Martina Maldonado

How we helped Martina get her U Visa

Martina Maldonado

How we helped Martina get her U Visa

Like many immigrants, Martina Maldonado left El Salvador for to the US looking for a better life for herself and her two young children, Angel and Laura.


The three were apprehended by immigration near the US-Mexico border and were transported to an immigration facility in Pennsylvania. They were released, but were advised they would need to present themselves for removal proceedings.


In the meantime, Martina and her children made their way back to Texas, settling in Lewisville. She contacted our lawyers in 2013 to try to keep her and her children from being deported.


As always, our team of lawyers began by digging Martina’s history to find elements of her story that might help their case.


Our lawyers soon learned that after arriving in the US, Martina had been in an abusive relationship. She had even filed a police report against her former partner, who was charged with aggravated assault with a deadly weapon. Martina refused to  drop the charges against him.


In immigration terms, this terrible story was a ray of hope.


The immigrant community is particularly vulnerable to serious crimes, but ofen do not report them due to mistrust of police or fear of deportation. Recognizing this, Congress created a visa meant to protect immigrant crime victims and encourage them to cooperate with law enforcement officials to help apprehend criminals.


This visa, know as the U Visa, grants immigrant crime the right to legally live and work in the US, and eventually apply for a green card, provided they have cooperated with law enforcement agents. The visa extends rights to immediate family members, and requires a certification signed by law enforcement to apply.

“The purpose of the U Visa is to incentivize undocumented people, who normally live in the shadows, to come forward and seek the help of police,” explained Vinesh Patel, the head lawyer on Martina’s case. “It builds trust between the immigrant community and law enforcement.”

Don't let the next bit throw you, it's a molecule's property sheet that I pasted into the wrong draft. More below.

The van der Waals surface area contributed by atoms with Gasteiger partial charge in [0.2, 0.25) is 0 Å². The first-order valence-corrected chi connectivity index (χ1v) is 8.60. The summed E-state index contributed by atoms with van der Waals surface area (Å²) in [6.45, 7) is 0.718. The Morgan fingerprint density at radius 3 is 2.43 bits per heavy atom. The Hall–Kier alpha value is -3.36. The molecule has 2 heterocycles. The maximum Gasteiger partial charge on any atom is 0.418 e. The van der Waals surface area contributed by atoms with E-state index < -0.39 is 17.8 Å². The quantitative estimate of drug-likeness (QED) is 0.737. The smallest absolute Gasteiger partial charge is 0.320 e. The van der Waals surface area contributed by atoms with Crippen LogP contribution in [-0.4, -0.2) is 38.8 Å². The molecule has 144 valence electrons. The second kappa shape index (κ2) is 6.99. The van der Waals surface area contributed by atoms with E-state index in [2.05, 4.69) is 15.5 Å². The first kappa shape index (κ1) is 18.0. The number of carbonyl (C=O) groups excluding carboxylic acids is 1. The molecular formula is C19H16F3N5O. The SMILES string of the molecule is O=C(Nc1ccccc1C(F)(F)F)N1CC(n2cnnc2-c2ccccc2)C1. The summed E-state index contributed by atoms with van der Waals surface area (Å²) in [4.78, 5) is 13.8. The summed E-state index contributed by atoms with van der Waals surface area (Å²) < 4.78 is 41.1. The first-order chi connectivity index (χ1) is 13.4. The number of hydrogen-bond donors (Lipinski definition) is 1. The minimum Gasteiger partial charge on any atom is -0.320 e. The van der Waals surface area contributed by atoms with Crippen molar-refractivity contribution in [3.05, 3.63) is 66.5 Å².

Our team immediately entered in contact with the Lewisville Police Department to see if they would be willing to sign the certification stating that Martina was indeed the victim of domestic violence and that she was cooperative in the criminal investigation.  


Unfortunately, the Lewisville Police Department didn’t know what the U Visa, so we had to start from scratch. Our team explained what the visa was, why it was created and its benefits to law enforcement for apprehending criminals.


“If there was no U visa, and you’re afraid of being deported if you talk at all the police, then all you can do is suffer silently,” said Mr. Patel.  “The U visa is a win-win for immigrants and law enforcement, and it’s critical for providing justice. We took the time to explain the benefits to the Lewisville Police, so that’d they’d see the value in supporting U Visa certifications like Martina’s.”


Eventually, the police department signed the certification, making Martina eligible for a U visa.


Martina may have had her visa eligibility, but she still had a deportation order to sort out. Our lawyers represented Martina and her children in the Dallas Immigration Court, where they argued  to cancel the removal proceedings for the whole family due to Martina’s eligibility for a U Visa. The conservative Dallas immigration judge agreed, and completely dismissed the deportation charge in the summer of 2014.


Within two years of being nearly deported from the US, Martina and her children were living legally in Texas as U visa recipients. Less than a year from now, they will be eligible to apply for permanent residency.